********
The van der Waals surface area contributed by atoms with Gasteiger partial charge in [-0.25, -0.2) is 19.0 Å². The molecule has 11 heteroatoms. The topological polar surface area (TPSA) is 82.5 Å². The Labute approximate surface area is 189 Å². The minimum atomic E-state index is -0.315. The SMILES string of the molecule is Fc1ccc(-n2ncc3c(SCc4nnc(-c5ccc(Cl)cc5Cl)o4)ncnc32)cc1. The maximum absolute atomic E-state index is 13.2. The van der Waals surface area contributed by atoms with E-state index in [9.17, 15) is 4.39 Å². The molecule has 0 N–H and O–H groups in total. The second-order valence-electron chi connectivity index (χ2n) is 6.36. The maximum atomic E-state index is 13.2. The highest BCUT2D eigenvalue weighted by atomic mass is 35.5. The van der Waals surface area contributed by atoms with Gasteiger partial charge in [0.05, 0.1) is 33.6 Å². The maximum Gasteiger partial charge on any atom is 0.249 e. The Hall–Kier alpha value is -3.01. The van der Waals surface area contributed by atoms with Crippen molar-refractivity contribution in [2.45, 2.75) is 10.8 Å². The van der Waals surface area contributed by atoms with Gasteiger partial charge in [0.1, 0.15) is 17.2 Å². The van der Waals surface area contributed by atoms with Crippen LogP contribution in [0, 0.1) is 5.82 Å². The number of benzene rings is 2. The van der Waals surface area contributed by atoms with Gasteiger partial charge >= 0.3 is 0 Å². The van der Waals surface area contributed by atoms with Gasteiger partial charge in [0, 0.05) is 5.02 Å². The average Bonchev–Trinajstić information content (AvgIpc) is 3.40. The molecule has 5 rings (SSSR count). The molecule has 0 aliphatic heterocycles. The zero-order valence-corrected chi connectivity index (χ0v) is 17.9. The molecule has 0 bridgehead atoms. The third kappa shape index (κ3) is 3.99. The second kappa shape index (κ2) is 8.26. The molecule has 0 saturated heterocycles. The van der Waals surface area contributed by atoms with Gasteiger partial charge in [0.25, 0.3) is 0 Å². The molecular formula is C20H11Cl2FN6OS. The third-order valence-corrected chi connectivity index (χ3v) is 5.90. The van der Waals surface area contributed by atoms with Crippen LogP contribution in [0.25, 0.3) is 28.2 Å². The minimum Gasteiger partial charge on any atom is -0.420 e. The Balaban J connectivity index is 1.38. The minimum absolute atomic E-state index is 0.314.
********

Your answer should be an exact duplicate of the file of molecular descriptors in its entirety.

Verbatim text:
The van der Waals surface area contributed by atoms with Gasteiger partial charge in [-0.25, -0.2) is 19.0 Å². The molecule has 11 heteroatoms. The topological polar surface area (TPSA) is 82.5 Å². The Labute approximate surface area is 189 Å². The minimum atomic E-state index is -0.315. The SMILES string of the molecule is Fc1ccc(-n2ncc3c(SCc4nnc(-c5ccc(Cl)cc5Cl)o4)ncnc32)cc1. The maximum absolute atomic E-state index is 13.2. The van der Waals surface area contributed by atoms with E-state index in [9.17, 15) is 4.39 Å². The molecule has 0 N–H and O–H groups in total. The second-order valence-electron chi connectivity index (χ2n) is 6.36. The maximum atomic E-state index is 13.2. The highest BCUT2D eigenvalue weighted by atomic mass is 35.5. The van der Waals surface area contributed by atoms with Gasteiger partial charge in [0.05, 0.1) is 33.6 Å². The maximum Gasteiger partial charge on any atom is 0.249 e. The Hall–Kier alpha value is -3.01. The van der Waals surface area contributed by atoms with Crippen molar-refractivity contribution in [2.45, 2.75) is 10.8 Å². The van der Waals surface area contributed by atoms with Gasteiger partial charge in [0.1, 0.15) is 17.2 Å². The van der Waals surface area contributed by atoms with Crippen LogP contribution in [0, 0.1) is 5.82 Å². The number of benzene rings is 2. The van der Waals surface area contributed by atoms with Gasteiger partial charge >= 0.3 is 0 Å². The van der Waals surface area contributed by atoms with Gasteiger partial charge in [0, 0.05) is 5.02 Å². The average Bonchev–Trinajstić information content (AvgIpc) is 3.40. The molecule has 5 rings (SSSR count). The molecule has 0 aliphatic heterocycles. The zero-order valence-corrected chi connectivity index (χ0v) is 17.9. The molecule has 0 bridgehead atoms. The third kappa shape index (κ3) is 3.99. The second kappa shape index (κ2) is 8.26. The molecule has 0 saturated heterocycles. The van der Waals surface area contributed by atoms with Gasteiger partial charge in [0.25, 0.3) is 0 Å². The molecular formula is C20H11Cl2FN6OS. The third-order valence-corrected chi connectivity index (χ3v) is 5.90. The van der Waals surface area contributed by atoms with Crippen LogP contribution in [0.25, 0.3) is 28.2 Å². The minimum Gasteiger partial charge on any atom is -0.420 e. The Balaban J connectivity index is 1.38. The minimum absolute atomic E-state index is 0.314.